Welcome back folks! We will continue our deep dive of Intune ADMX backed policies by looking at how to construct OMA-URI settings from scratch.
In Part 1 of this multi-part series, we looked at what is OMA-URI, What is SyncML, and how to "ingest" a third party ADMX. If you haven't read it, I would definitely suggest you begin there.
Alright. You’ve done parts 1 through 3, hit that deploy button to your pilot groups and you get the dreaded error instead of sweet sweet success. Now what? Inevitable in any admin's career is troubleshooting.
In this part, I will go over common Intune OMA-URI troubleshooting steps that have allowed me to solve all the Intune OMA-URI problems I've encountered. Let's begin!
Delays that Cause False Negative
This is somewhat dumb, but what you see in the Endpoint Manager web console isn’t really live, per se. This isn't exactly an error but it may give you a false negative, sending you on an unnecessary troubleshooting path.
Most frequently, what happens is you've deployed a setting, you know it failed. You modify the setting and deploy again, hit the fresh button in MEM and it still shows failed. So you think your new settings aren't working.
All I can say in this regard is, if you're applying settings in fairly rapid successions, do not trust the MEM web console. If you want to know for sure, hop on the test machine you're attempting to deploy the setting to instead.
Delays That Are Just... Delays
If you're a traditional AD admin and are used to working with the fairly predictable GPOs, you'll find SyncML and Intune somewhat half-baked and infuriating. Take this policy for example:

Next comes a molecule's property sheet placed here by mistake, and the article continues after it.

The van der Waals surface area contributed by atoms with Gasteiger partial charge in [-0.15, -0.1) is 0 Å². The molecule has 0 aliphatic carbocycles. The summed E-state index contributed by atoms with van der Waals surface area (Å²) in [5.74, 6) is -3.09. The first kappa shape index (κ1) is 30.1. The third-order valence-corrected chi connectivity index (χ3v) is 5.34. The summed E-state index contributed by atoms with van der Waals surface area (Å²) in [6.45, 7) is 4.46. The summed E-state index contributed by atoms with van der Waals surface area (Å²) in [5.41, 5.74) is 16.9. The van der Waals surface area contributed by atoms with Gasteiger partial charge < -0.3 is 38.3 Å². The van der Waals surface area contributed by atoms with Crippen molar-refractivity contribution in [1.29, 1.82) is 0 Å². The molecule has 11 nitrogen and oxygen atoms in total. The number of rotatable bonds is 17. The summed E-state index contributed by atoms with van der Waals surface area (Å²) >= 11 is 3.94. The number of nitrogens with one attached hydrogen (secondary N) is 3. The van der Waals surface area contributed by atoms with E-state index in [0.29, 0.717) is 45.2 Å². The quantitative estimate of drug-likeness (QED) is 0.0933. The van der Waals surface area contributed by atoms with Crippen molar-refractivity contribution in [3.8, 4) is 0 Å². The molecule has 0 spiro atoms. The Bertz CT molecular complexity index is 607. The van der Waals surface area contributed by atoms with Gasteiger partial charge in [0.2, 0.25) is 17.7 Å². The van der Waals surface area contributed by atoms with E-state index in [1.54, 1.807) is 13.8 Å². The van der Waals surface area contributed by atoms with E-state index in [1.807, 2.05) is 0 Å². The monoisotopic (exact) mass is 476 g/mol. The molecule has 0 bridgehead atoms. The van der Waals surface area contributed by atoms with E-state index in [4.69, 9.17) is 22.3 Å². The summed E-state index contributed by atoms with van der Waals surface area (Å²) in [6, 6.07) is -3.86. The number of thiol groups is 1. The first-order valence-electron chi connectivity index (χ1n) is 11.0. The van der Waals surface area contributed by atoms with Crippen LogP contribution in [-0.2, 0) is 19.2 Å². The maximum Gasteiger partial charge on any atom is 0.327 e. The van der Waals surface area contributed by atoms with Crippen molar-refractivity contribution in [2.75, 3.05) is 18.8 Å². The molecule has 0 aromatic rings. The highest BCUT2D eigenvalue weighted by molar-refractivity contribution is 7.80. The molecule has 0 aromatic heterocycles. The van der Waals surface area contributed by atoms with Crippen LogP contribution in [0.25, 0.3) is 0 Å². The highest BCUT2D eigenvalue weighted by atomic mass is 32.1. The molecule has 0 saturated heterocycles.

Beyond that, machines don't immediately check-in with Intune. There are (usually) always ways of forcing it by clicking that sync button, but just be aware there are delays.
All the Typos
This is the most frequent problem of all the OMA-URI I've troubleshooted (troubleshot?). In IT we frequently joke about "user error", and for OMA-URIs, typos would be it. Frankly, I can only stare at plain text in Notepad for so long before I go cross-eyed, and I make these mistakes all the time. So much so I've complied a list! Isn't that handy?
Slashes - Pay attention to the slashes (they’re forward slashes, not back slashes)
Quote Marks - Pay attention to the quotes. They have to be the " quote and not “. This is especially important if you are copy/pasting your OMA-URI from the internet, instead of following my article and using Notepad! (*gasp* *shocked* *shame you*). The quote symbol is notorious for tripping up admins. When in doubt, Notepad is your best friend.
Letter Case - Pay attention to letter cases. The OMA-URI Path is case sensitive so be very careful.
User or Device - Make sure the scope you're apply the setting to is appropriate.
Who Needs Friend When You Have Event Viewer?
I don't know how many people actually rely on Event Viewer for troubleshooting, but personally, I find the chattiness of Windows OS particularly helpful. To me, the error message in the MEM web console is basically junk, and serves no real purpose but to say "Go check Event Viewer please."
For all Intune MDM related events, you can find it under:
Application and Services Logs > Microsoft > Windows > DeviceManagement-Enterprise-Diagnostics-Provider
Look for the errors and actually read the event message.
For example - "Policy is rejected by licensing". This may be meaningless before you start the Google machine, but it more or less says exactly what it needs to say, and that is "Your current license doesn't support this policy you're trying to set."
Isolate the Issue